Economic Sanctions Economy & Business Politics & Diplomacy Russia Trade
New Atlanticist May 24, 2023

Russia’s ‘data glasnost’ didn’t last long. Here’s how to tell whether sanctions are working.

By Charles Lichfield

Observers of the Russian economy have not been starved of data since the beginning of the war. It has been possible, for example, to obtain data on the balance of payments and on government revenue and spending, although the share of spending that is classified has grown to one third of total government spending this year.

Nevertheless, Russian Central Bank Governor Elvira Nabiullina and other financial elites have been pushing for making even more data available. Specifically, they are asking for data classified shortly after Russia’s full-scale invasion of Ukraine to be released again. This includes data on firms’ financial health and international trade. In part, the financial elites are defending their own technocratic power against backroom deals. More transparency may reassure investors and financial counterparties, be they financial institutions or governments that are not wielding sanctions against Russia.

There was some evidence that Nabiullina and her allies were beginning to win this battle in early March, with the release of very partial customs data and an up-to-date time series on the central bank’s foreign currency reserves—in addition to total reserves including gold, which had remained available and up to date.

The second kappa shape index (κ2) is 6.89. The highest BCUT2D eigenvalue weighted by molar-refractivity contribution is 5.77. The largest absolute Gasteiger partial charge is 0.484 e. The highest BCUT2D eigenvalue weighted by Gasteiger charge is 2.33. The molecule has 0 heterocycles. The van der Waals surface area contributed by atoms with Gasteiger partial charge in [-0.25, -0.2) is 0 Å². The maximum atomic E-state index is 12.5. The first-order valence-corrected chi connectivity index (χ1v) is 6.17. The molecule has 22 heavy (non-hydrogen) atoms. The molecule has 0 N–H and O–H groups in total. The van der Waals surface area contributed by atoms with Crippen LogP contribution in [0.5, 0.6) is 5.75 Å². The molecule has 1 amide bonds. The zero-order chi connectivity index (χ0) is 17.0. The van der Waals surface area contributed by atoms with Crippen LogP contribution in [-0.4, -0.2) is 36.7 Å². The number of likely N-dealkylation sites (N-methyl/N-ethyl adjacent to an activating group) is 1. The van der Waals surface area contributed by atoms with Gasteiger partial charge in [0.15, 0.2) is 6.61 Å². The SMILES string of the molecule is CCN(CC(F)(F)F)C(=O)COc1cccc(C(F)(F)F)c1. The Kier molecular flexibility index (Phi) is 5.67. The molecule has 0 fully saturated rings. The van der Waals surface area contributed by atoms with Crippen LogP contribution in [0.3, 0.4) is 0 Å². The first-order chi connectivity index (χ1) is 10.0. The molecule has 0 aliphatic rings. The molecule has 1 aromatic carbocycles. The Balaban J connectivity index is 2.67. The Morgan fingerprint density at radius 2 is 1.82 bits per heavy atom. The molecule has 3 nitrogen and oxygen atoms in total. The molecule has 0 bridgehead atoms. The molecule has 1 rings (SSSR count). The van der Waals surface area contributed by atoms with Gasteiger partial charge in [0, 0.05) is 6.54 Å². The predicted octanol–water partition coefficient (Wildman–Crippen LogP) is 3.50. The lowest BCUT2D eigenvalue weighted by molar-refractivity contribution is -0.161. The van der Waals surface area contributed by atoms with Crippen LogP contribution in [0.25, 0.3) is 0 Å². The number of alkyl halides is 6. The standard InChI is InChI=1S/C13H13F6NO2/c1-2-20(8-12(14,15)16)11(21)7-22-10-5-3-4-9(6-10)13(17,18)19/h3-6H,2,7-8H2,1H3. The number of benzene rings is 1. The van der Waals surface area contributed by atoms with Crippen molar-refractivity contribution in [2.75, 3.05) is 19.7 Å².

By late March, the European Union had also contributed to this spirit of glasnost. Its self-reporting deadline forced member states to finalize their search for immobilized Russian assets, with the bulk of the much-publicized $300 billion thought to be found in the Belgium-based financial company Euroclear. The Russian central bank had been using safe government bonds as a store of value. As maturities were paid, up to 191 billion euros ($205 billion) accumulated there. There is no suggestion of any wrongdoing by Euroclear.

After these very small steps toward transparency—chosen by or imposed on Russia—it is now clear that the Kremlin is stopping this short-lived data glasnost experiment.

Brought in after the invasion, the “period of non-disclosure of corporate reporting” is meant to lapse on July 1. The usual suspects have been pushing for a return to transparency, arguing that—in addition to the positive signal it would send to investors—it would prevent healthy firms from securing tax breaks and subsidies. But Russian Finance Minister Anton Siluanov ruled out a return to pre-invasion practices on May 11, arguing specifically that this would put firms at risk of falling under Western sanctions merely for fulfilling government contracts.

Siluanov’s argument is somewhat puzzling. Most of the thirty-seven firms listed on the Moscow Exchange (including most metals producers) have published at least some of their 2022 accounts precisely to show that they are not supplying the Russian army—and thus to protect themselves from sanctions. In any case, it is a good reason for Western authorities to pay special attention to the thirteen listed firms that have taken full advantage of the non-disclosure period so far. As seen in data obtained from the Atlantic Council’s Russia Sanctions Database, most of the listed firms are sanctioned by only one or two sanctioning authorities, and some are not at all.